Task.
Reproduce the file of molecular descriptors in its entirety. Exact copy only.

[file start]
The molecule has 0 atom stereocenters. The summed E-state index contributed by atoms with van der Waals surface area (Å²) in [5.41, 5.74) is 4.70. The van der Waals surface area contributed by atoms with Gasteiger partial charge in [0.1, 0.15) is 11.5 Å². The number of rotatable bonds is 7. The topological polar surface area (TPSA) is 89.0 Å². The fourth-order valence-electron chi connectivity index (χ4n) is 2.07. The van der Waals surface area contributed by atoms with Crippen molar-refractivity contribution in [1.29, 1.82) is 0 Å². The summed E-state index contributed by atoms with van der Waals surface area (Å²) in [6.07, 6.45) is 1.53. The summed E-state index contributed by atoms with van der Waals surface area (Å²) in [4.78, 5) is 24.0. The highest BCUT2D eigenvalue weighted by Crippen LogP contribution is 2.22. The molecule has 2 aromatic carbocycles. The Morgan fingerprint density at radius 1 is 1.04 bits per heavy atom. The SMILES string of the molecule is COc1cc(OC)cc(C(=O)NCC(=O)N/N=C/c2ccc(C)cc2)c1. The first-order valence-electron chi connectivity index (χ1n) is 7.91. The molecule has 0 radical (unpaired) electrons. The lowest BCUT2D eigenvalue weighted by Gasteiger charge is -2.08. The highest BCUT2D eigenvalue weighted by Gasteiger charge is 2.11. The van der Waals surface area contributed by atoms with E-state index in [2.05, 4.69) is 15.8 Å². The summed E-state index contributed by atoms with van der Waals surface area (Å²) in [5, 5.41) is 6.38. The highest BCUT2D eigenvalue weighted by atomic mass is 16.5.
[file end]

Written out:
The molecule has 0 atom stereocenters. The summed E-state index contributed by atoms with van der Waals surface area (Å²) in [5.41, 5.74) is 4.70. The van der Waals surface area contributed by atoms with Gasteiger partial charge in [0.1, 0.15) is 11.5 Å². The number of rotatable bonds is 7. The topological polar surface area (TPSA) is 89.0 Å². The fourth-order valence-electron chi connectivity index (χ4n) is 2.07. The van der Waals surface area contributed by atoms with Crippen molar-refractivity contribution in [1.29, 1.82) is 0 Å². The summed E-state index contributed by atoms with van der Waals surface area (Å²) in [6.07, 6.45) is 1.53. The summed E-state index contributed by atoms with van der Waals surface area (Å²) in [4.78, 5) is 24.0. The highest BCUT2D eigenvalue weighted by Crippen LogP contribution is 2.22. The molecule has 2 aromatic carbocycles. The Morgan fingerprint density at radius 1 is 1.04 bits per heavy atom. The SMILES string of the molecule is COc1cc(OC)cc(C(=O)NCC(=O)N/N=C/c2ccc(C)cc2)c1. The first-order valence-electron chi connectivity index (χ1n) is 7.91. The molecule has 0 radical (unpaired) electrons. The lowest BCUT2D eigenvalue weighted by Gasteiger charge is -2.08. The highest BCUT2D eigenvalue weighted by Gasteiger charge is 2.11. The van der Waals surface area contributed by atoms with E-state index in [2.05, 4.69) is 15.8 Å². The summed E-state index contributed by atoms with van der Waals surface area (Å²) in [5, 5.41) is 6.38. The highest BCUT2D eigenvalue weighted by atomic mass is 16.5.